This is a one day event to be held in Washington DC and privacy in healthcare and otherwise is a hot topic today by all means. With the advent of marketing on steroids today we are never exactly quite sure what is being collected at times and where it all goes to be sold. I try to follow this along and from time to time post updates for an awareness of how it all can and does happen. Actually I started discussing privacy when the first medical devices came onto the market back in 2008 and have carried through since.
Those were the early days of collecting data and in only 3 years it has spiraled to areas that we maybe don’t even give any thought to, but it’s out there. Anyone who has written software with SQL queries can tell you about how easy it can be to match anonymized data as that’s part of a process of writing a program, to write and construct queries. With data having such a high market value today, and it’s moved beyond limits to where any of us might have thought. For every dollar one spends on the web, the return that comes back from advertising is worth $43.00 and those numbers were given by a couple of businesses who are in that business. Below is the press release with all the information and links to read up and register at the bottom of the post. BD
“Getting IT Right: Protecting Patient Privacy Rights in a Wired World” is the nation’s first open and inclusive public forum to discuss the future of health privacy in the digital age. The conference will be held June 13, 2011 at the Georgetown Law Center in Washington, D.C. and is the result of a partnership between the Lyndon B. Johnson School of Public Affairs at The University of Texas at Austin and the Patient Privacy Rights Foundation, the premier health privacy advocacy organization in the United States.”
AUSTIN, Texas, May 11, 2011 – The Lyndon B. Johnson School of Public Affairs and the Patient Privacy Rights Foundation will co-host the nation’s first public summit to discuss the future of health privacy in the digital age. “Getting IT Right: Protecting Patient Privacy in a Wired World” will be held on June 13, 2011 at the Georgetown Law Center in Washington, D.C. The event is the first in a planned series of forums on this theme and coincides with the creation of the U.S. government’s plan for a new health information technology (HIT) infrastructure, which will collect personal health information. For agenda and registration information, visit: http://www.healthprivacysummit.org/.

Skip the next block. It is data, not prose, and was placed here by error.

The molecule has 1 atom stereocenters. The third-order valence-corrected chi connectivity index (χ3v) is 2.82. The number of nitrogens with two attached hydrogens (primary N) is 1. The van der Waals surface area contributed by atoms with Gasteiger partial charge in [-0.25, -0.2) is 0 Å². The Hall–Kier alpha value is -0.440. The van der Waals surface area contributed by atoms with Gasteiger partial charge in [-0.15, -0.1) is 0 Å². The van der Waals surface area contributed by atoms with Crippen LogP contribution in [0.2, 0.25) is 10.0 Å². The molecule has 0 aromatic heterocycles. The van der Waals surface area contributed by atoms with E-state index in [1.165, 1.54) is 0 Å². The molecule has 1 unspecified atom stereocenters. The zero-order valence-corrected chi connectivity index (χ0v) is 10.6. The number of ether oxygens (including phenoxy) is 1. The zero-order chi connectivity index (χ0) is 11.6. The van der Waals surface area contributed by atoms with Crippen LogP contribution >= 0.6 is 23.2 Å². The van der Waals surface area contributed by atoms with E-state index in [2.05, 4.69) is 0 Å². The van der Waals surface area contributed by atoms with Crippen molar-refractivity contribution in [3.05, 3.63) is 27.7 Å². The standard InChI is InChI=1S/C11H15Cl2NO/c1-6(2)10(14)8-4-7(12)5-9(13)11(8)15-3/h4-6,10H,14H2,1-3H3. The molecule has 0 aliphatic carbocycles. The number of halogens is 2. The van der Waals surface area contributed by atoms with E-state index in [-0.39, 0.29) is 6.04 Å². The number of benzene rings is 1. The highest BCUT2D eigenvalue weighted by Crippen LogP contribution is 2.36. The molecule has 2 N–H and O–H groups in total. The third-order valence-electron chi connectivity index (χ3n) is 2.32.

The summit will be interactive and audience members will be expected to contribute questions to panels and participate in work groups to identify urgent health privacy needs, along with the immediate steps needed to deliver responsible and realistic solutions.
Deborah C. Peel, MD, chair of the board of directors of Patient Privacy Rights, Summit co-host, explained, “The goal of the summit is to create the world’s premier public forum on health privacy issues by uniting a ‘brain trust’ of experts - academics, advocates, government, health care, and those in the technology field - who are willing to work together to ensure health privacy is a center-piece of U.S. health care system reforms. We’re very pleased with the response to the Summit, from panelists and speakers to sponsors, which no doubt speaks to the importance and urgency of these issues today and into the future.”
Whether or not the new HIT infrastructure will afford individuals proper control over the sharing of their personal health information is the key issue that will be addressed. Benedicte Callan, Sid Richardson Fellow of health innovation and policy at the LBJ School, feels that the United States is reaching a crossroads in patient privacy with the creation of the HIT infrastructure.